When outsourcing, customers typically take the...
Turning a Software Idea into a Fully Fledged Product
Basic Idea Description & Clarification“I have an awesome software idea, but need a programmer to bring it to life”. These are the words the R-Style Lab Business Development Managers hear on a daily basis.
It all starts with the idea, right?
When you contact a software development company, you’ve got two options:
You may describe your idea in the most general way using the website inquiry form. Your message will probably look like this: “I want to build an Android ride-hailing app like Uber, only simpler and without the fare splitting option”. You might elaborate on it by listing a few design (“something more high-tech”) and functional requirements (“users should be able to book a ride in three clicks”); it adds up to the same thing.The software development company might prepare a ballpark estimate – that is, an approximate estimate of a software solution which is based on the vendor’s expertise and uses Uber as a reference – just to give you an idea about the duration and price range of such projects. It’s going to list Uber’s key modules including in-app payments, calculator, route planning, the integration with Google Maps, ratings, live chat, etc. As a result, you get an impressive $36-40 thousand estimate with the project lifespan of 12-16 weeks (the estimates given in this article are based on the median Eastern European developer hourly rates which range from $30 to $35).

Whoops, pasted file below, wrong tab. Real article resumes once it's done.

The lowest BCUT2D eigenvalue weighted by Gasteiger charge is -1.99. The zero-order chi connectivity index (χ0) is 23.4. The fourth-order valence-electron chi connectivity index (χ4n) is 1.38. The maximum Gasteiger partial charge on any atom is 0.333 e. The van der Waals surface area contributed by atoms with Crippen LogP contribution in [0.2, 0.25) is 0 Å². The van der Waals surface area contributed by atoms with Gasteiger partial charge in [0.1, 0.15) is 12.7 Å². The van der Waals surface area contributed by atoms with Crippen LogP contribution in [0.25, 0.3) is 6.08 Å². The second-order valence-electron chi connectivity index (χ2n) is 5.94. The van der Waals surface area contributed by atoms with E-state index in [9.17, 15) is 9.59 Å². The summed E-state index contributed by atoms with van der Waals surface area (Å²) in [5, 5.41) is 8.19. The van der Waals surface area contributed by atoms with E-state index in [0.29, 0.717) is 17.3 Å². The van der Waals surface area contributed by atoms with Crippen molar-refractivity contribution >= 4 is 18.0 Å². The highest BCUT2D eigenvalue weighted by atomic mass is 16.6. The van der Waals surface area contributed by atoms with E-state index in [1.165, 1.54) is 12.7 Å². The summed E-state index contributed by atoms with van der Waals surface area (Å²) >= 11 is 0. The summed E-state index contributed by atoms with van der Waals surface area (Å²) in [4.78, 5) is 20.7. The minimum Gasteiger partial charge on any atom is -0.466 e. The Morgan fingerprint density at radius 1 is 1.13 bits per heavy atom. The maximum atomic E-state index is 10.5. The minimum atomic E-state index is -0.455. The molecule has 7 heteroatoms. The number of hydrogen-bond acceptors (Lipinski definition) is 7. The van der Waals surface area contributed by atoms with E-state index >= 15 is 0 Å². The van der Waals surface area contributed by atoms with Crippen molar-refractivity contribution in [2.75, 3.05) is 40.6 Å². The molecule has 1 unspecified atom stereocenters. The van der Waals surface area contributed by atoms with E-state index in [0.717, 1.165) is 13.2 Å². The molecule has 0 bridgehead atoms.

The thing is, the ballpark estimate may differ from the real price of your application – after all, you’re not building an Uber clone and might want to enhance it with extra features.The actual price of a software solution depends on multiple factors, including the scope of work (that is, all the functions an app will perform), technology stack, pricing model, the country you’re going to outsource mobile/web app development to, the size of a software development services company, etc. If you’re fine with the ballpark estimate, expect a letter/phone call from a Business Development Manager – as well as tech comments from an experienced software architect. You’re going to discuss the app features in detail and divide them into must-have, should-have and could-have ones. Also, the specialists will help you choose the right pricing model (Fixed Price, Time & Material or Dedicated Team) and technology stack and define the roadmap for your project. As a non-tech guy, you can count on your vendor’s help and expertise; in the end, you’ll get a technical vision and a precise software estimate.
Depending on the complexity of your project, however, the requirements elicitation process may take a lot of time. And what if you need a precise estimate ASAP?
Time to Get a Little Bit Technical!Here comes your second option (alongside the opportunity to boost the initial estimate’s accuracy up to 70%); before you contact a software development company, you can do a little research to clarify several issues including:
- The problem you want to solve (Uber does not operate in your country, and there’s no decent taxi app on the local market);
- Your target market (that is, who, why and how often is going to use your solution) and its key characteristics including the preferred mobile platform and payment methods;